I recently downloaded a podcast of James Grant’s lecture on Defining Art from the Universityof Oxford. The past century has been a tangled knot of philosophies and bristling artists, and I think he did a fine job boiling the subject down into a class period. Grant presented a few theories, but he also discussed the problem of definition as well, a topic many (including myself) overlook. What exactly are we trying to define? I realized that my personal vendetta has been aiming towards an entirely different target than many of the philosophers with which I take issue. Yikes.
So this revelation hit me like a frame smashing to the floor when Grant discussed Beardsley’s definition of Art: “an artwork is something produced with the intention of giving it the capacity to satisfy the aesthetic interest.” Oh, joy!, I thought. Finally a theory that doesn’t seem dismissible within about 30 seconds.
The idea of aesthetic interest is one that aims to provide the viewer with an aesthetic experience (Beardsley doesn’t go into what an aesthetic experience is, and quite frankly, I don’t blame him. Aesthetics is a sore subject from decades of philosophical fist fights). He does include some prominent characteristics of an aesthetic experience (some or all):
- a sense of freedom from concern about matters outside the object
- an intense affect detached from practical ends
- exhilarating sense of exercising powers of discovery and of integration of the self and its experiences.
I will not rush into an in-depth discussion on aesthetics at this point, but let’s just say that I respect this kind of criteria; it rings of truth to my own experiences.
Now, as for aesthetic intention: I really like this maneuver. Note it is not “intention of creating Art”, because that would exclude any pieces created for religious reasons, and I just couldn’t bring myself to accept this. This may also bridge the gap between cultural points of view. The thing may not actually provide an aesthetic experience for one person, but that does not exclude it in the definition if the artist intended it to do so. Of course, this does raise the question of the individual art work’s merit: does the viewer even need to look at the work if the basis of the definition lies in the artist’s intention? Much of integrity of the work itself seems to have been robbed in Beardsly’s definition.
But back to the podcast. Grant proceeds to challenge Beardsley’s definition of definition (what?!). Beardsley’s definition does not “reflect ordinary usage of the word”, which seems to be aim of our inquiry, according to Grant. Instead, Beardsley asks, “what are the noteworthy features to which the word Art draws our attention?” His definition does not expand to accommodate all things that have been fixed in a museum during the last century. Grant labels this an EXPLICATIVE DEFINITION: one that “tries to respect the central cases of the use of a word, but without worrying about the other cases…[it is] a way of coining a new word or assigning a new meaning to the work but one which respects the central cases of the old meaning.” In other words, the definition attempts to use the word in a certain way rather that describe how it is used from day to day.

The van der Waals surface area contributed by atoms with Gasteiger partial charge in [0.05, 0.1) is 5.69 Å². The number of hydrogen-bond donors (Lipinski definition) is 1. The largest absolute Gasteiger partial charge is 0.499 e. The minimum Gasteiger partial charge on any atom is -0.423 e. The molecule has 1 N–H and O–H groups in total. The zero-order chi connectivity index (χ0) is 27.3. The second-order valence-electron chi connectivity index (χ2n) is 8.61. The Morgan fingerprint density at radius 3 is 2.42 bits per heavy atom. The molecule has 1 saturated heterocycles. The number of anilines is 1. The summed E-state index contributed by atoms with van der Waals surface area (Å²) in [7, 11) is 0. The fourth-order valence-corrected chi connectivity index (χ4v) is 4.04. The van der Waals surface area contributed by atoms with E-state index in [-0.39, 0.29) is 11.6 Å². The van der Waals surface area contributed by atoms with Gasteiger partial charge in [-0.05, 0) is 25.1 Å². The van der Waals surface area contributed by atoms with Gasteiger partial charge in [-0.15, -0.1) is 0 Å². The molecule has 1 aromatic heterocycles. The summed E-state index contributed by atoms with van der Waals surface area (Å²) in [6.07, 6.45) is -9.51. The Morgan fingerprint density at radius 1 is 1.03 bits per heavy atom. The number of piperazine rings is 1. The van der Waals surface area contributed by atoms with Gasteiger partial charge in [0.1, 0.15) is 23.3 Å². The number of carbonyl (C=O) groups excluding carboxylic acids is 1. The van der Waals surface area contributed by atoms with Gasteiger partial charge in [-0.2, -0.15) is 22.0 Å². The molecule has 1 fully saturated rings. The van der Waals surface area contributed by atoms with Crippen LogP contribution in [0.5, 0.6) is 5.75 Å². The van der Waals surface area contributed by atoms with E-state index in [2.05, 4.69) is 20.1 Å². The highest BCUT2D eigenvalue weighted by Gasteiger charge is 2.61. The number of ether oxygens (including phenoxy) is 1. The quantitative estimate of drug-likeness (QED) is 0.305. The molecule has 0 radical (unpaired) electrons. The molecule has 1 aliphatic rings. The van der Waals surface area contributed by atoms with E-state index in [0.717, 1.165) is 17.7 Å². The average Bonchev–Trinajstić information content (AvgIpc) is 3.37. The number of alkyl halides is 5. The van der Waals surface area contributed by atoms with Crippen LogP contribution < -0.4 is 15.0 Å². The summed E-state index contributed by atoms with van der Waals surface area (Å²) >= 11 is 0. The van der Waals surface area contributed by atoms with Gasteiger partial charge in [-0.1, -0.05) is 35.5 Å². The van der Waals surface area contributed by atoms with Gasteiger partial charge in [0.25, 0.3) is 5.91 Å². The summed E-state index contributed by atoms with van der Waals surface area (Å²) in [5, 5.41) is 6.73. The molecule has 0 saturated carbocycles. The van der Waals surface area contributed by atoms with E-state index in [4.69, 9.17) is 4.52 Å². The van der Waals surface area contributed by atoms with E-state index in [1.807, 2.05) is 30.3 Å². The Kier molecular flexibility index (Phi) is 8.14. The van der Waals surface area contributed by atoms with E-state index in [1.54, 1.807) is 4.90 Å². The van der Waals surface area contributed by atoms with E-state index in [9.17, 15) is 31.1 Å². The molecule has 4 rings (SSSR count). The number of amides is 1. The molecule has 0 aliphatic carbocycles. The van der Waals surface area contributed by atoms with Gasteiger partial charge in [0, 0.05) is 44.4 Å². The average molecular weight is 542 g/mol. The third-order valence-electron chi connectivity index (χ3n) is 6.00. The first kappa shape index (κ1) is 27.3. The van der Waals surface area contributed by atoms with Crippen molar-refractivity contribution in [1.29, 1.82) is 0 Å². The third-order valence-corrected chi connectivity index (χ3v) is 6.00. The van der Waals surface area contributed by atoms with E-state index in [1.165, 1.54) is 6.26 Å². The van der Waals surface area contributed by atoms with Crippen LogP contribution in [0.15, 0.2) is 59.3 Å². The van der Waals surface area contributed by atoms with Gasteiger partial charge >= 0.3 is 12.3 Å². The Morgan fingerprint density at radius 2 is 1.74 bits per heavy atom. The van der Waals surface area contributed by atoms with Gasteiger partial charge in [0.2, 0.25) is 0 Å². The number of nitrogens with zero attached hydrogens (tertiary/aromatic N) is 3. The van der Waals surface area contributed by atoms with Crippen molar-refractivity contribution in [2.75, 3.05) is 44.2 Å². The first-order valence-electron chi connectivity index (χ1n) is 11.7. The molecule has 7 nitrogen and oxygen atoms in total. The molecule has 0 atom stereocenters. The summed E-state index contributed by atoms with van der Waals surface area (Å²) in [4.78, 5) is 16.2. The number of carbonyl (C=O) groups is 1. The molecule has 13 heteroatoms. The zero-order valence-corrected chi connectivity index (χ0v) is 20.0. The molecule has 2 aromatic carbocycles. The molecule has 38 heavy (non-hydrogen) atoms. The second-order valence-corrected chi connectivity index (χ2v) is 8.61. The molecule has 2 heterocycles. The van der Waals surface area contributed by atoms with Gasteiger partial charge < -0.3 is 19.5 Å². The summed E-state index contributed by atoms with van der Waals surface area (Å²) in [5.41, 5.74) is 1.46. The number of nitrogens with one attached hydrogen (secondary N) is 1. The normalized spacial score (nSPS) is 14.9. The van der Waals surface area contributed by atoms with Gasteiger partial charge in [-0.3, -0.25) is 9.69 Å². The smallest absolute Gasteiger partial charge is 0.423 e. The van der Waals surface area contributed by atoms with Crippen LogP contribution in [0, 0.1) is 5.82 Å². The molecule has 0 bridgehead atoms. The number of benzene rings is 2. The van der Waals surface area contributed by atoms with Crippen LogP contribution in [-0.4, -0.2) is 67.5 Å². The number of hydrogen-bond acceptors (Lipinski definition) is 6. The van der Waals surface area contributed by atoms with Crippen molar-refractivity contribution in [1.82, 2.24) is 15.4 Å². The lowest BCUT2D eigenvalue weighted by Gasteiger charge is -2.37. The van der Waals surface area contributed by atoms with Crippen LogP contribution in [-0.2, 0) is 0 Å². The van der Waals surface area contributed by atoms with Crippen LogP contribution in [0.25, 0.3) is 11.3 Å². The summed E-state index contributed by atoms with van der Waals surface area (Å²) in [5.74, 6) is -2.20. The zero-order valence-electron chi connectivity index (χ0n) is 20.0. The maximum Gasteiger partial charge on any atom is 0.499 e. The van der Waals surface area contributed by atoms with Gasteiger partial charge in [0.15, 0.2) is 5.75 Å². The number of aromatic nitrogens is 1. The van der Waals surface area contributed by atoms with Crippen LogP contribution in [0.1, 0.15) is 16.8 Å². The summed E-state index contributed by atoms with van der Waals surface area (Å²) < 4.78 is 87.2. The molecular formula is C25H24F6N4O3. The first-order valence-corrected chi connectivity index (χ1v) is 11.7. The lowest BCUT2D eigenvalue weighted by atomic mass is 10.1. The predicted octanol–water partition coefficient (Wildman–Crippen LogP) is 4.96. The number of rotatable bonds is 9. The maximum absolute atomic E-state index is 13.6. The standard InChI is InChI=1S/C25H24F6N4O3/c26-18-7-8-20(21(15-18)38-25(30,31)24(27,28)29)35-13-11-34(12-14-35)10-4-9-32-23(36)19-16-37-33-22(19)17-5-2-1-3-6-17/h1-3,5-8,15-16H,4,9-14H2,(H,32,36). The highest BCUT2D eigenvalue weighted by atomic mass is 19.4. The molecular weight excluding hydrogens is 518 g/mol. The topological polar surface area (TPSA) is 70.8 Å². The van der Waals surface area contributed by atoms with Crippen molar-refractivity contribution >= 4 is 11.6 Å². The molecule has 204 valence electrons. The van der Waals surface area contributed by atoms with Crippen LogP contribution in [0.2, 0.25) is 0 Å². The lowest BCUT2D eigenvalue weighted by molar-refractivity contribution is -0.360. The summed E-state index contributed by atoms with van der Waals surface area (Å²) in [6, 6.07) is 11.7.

Grant’s issue with such a definition is that he does not see its justification over the more descriptive one. Well, I can see his point, but I do see justification (at least from an artist’s point of view). The explicative theory attempts to filter a very diluted word. What is the point of Art? How can I be judged? How can I even judge my own work? As an artist, I seek to shoot for the moon, so to say…to create a masterpiece, a timeless work that will live on and positively affect populations cross-cultures for years to come (the idea is almost like one of Aristotle’s Forms). Its perfection is nearly impossible, so standing in front of a work of Art is a rarity. Not impossible, though, because I have stood before several in my lifetime. I glean the most from those works that have reached such a point, or are at least attempting for that target. Having a meaningful “goal” tends to make sense of centuries of art work, and it is a guiding light for all of us muddling through the modern art world. In fact, under such a definition, aspects of a painting work or they do not. They are on board or they’re floating away. One can point to real, observable aspects of a work and discuss; there is a whisper of scientific evaluation. There is solidity here.
Overall, I’m fond of the explicative definition. Adopting the descriptive definition is just inviting chaos. I won’t deny that there, well, needs to be a word for overall creative products, but that word won’t ever find closure. Perhaps it is the difference between lowercase and uppercase words (art and Art)…a general noun and a proper noun.
What the explicative actually describes is the heart of the word, and in such times as these, I think we could use as much guidance as possible.